The European Union thanks the Working Group and takes note of the concerns the report has highlighted.
As the report stated, the commercialisation of humanitarian aid and the use of private military and security services in humanitarian action is on the rise and may impact humanitarian operations, their principles, and the potential for abuses of human rights and international humanitarian law. This poses a concerning challenge to the concept of security both as a public good and as a state function. Additionally, the report addresses oversights and transparency concerning the operations of PMSCs in the context of humanitarian aid. Where states exercise oversight over their armed forces when deployed overseas, the same extent of control does not necessarily apply to PMSCs.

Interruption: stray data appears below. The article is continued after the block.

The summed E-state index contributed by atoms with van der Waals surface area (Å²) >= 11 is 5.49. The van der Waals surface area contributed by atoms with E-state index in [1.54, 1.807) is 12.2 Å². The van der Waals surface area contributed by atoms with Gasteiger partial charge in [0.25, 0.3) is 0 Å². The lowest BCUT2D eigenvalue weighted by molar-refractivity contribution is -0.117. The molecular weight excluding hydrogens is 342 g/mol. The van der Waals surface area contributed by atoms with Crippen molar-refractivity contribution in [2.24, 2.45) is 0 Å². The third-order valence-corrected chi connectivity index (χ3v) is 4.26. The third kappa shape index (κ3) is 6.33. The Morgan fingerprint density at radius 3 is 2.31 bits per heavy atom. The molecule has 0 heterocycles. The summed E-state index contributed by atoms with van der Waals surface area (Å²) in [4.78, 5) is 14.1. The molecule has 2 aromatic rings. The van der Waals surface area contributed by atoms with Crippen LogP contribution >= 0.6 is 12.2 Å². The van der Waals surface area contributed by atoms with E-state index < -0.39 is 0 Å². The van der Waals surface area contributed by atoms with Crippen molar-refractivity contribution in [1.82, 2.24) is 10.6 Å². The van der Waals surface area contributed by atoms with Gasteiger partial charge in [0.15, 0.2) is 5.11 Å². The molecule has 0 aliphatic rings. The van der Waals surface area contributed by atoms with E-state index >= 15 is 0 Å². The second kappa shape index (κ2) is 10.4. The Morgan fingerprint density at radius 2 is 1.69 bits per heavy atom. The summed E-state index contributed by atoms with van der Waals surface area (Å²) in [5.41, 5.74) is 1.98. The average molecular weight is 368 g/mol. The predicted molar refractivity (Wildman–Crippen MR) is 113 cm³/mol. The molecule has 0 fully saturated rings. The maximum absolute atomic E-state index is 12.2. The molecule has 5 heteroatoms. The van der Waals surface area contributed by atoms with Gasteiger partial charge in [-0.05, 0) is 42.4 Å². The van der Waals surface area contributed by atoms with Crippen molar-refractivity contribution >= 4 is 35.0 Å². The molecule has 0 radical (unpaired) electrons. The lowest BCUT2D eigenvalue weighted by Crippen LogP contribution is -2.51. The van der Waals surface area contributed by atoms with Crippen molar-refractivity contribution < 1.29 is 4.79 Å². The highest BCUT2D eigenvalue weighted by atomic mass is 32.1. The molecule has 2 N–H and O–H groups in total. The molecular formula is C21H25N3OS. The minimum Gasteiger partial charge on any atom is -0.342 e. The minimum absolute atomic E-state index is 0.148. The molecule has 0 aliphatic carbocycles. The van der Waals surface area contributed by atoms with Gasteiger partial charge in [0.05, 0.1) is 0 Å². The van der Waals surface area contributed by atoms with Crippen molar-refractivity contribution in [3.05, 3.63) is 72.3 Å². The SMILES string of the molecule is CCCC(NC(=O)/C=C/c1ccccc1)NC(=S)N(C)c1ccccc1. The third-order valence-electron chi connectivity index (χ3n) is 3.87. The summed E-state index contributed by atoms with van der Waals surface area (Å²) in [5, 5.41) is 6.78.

The European Union and its Member States adhere strictly to the universal humanitarian principles of humanity, neutrality, impartiality, and independence that set out the framework for humanitarian assistance, and respect and promote human rights and call for accountability for international humanitarian law violations and human rights violations and abuses.
In line with the EU policy, the use of military protection, including that of armed escorts, is an extreme precautionary measure to be used only when the ability of humanitarian actors to reach or access those most in need is restricted, and on request of humanitarian organisations. The use of PMSCs should always be a last resort when other staff security mechanisms are unavailable, inadequate or inappropriate.
Finally, we would like to recall that the Working Group’s work would prove to be more effective if its scope was focussed more clearly on mercenaries and mercenaries-related activities, which are clearly defined under international humanitarian law.
I thank you.